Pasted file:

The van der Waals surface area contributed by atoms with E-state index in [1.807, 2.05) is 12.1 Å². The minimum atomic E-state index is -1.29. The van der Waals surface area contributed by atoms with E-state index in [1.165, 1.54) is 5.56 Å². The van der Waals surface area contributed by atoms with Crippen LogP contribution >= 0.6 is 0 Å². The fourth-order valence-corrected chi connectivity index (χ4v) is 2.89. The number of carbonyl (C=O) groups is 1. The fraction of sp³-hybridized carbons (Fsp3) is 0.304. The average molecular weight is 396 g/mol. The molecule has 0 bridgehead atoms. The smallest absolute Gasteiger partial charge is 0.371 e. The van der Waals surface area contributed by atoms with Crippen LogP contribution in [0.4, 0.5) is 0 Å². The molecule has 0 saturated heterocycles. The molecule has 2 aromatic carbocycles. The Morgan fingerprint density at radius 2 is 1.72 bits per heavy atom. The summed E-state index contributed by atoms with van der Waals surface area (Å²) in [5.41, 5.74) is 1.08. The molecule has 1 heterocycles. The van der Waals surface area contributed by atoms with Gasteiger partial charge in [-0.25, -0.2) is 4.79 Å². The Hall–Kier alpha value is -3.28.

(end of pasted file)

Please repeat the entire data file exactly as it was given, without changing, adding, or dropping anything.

The van der Waals surface area contributed by atoms with E-state index in [1.807, 2.05) is 12.1 Å². The minimum atomic E-state index is -1.29. The van der Waals surface area contributed by atoms with E-state index in [1.165, 1.54) is 5.56 Å². The van der Waals surface area contributed by atoms with Crippen LogP contribution >= 0.6 is 0 Å². The fourth-order valence-corrected chi connectivity index (χ4v) is 2.89. The number of carbonyl (C=O) groups is 1. The fraction of sp³-hybridized carbons (Fsp3) is 0.304. The average molecular weight is 396 g/mol. The molecule has 0 bridgehead atoms. The smallest absolute Gasteiger partial charge is 0.371 e. The van der Waals surface area contributed by atoms with Crippen LogP contribution in [0.4, 0.5) is 0 Å². The molecule has 0 saturated heterocycles. The molecule has 2 aromatic carbocycles. The Morgan fingerprint density at radius 2 is 1.72 bits per heavy atom. The summed E-state index contributed by atoms with van der Waals surface area (Å²) in [5.41, 5.74) is 1.08. The molecule has 1 heterocycles. The van der Waals surface area contributed by atoms with Gasteiger partial charge in [-0.25, -0.2) is 4.79 Å². The Hall–Kier alpha value is -3.28.